The Reading Part of the Writing Process

Writers are often told to use their lives as material for their writing. Rather than just making up stuff. Mordecai Richler once told me when I was a college student that if we were serious about writing, we should “fail” in school and go out to live life fully–even embrace suffering. Of course, none of us were willing to embrace suffering.Years of writing work teaches you there is no exclusive recipe for success as a writer. You need talent, but outside of that, the recipe usually calls for hard work, life experience, and imagination. But what about reading? Most people will accept that experience is important, and many young, would-be writers have complained to me that their lives were too boring for them to become successful writers. Few of them talked about the great writers they had read and studied as models for what was possible.Author of speculative and fantastical fiction, Michael Libling, has this to say about the ingredients for the writer’s success:

“I’m not sure life experience is a factor. We can all tell stories about our here and now, whatever our age.  What’s lacking, I suspect, is reading and writing experience. Unless you’re a prodigy of sorts, writing “about one thing” is where most writers begin. I did the same for the longest time. To move from wannabe to ‘published’, I gradually recognized the need to make that ‘one thing’ a character-driven thing. It [that realization] certainly made all the difference to me. The second thing was to stop being afraid of exposing myself–my thoughts and feelings and personal history–on the page. The more I allowed that to happen, the better my writing became.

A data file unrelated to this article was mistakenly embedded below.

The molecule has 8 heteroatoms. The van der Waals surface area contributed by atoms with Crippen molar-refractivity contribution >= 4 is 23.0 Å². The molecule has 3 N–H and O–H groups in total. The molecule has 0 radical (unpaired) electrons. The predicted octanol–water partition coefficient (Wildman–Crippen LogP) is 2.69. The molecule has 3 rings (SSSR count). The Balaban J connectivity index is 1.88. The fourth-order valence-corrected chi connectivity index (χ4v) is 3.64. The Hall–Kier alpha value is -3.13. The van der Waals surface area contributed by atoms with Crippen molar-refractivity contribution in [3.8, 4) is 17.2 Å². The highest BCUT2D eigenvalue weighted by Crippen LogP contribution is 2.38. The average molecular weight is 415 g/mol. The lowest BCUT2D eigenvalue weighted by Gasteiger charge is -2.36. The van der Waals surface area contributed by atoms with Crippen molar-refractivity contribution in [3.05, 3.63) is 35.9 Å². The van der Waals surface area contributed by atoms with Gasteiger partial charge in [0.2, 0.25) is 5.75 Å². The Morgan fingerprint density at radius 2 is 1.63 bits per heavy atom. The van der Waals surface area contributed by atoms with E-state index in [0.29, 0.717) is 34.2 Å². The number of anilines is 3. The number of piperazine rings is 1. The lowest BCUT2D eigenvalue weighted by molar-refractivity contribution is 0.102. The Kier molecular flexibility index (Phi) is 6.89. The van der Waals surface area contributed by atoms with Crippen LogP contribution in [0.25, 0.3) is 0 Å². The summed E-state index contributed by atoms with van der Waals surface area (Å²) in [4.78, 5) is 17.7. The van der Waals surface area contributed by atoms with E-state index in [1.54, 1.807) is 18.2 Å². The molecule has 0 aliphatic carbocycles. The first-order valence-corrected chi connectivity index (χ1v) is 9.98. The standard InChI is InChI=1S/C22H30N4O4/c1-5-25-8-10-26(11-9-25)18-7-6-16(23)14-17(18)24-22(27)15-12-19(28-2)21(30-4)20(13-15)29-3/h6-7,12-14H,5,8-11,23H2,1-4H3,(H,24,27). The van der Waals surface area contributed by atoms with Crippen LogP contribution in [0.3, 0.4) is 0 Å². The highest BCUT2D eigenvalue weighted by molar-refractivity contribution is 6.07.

Even when I chose to write about serial killers. Then again, I’ve never written about serial killers; I’ve only written about tortured human beings who have done terrible things. Tropes, plots: without an honest character or two to drive them, they die on the page. But it takes time to accept the fact. Locked rooms, Surprise endings. The denouement needs to be earned. Again, it comes from experience with reading and writing AND observing–and not necessarily from watching movies and t.v. shows. Yet, that’s pretty much what the new generation of writers are invested in. Science fiction is huge, for instance–but only in movies and in t.v. The field is in its final throes when it comes to works in print. I was speaking to a young cousin in CA, who had just received his Masters and was getting into teaching. He was a huge SF fan (HUGE!) and was eager to meet me. Thing was, he had never read Sturgeon, Asimov, Bradbury, or any of them. Not even me. The history of the field began and ended with Star Trek. His entire perception of SF was based on film and comic books. Nice kid, but it was discouraging as hell. Expecially because he was completely satisfied with his attitude.”

I’m not sure I can add anything to what Michael Libling has just said.

At its most succinct, reading as a writer, and not just as a fan, is crucial to your work and success as a writer.


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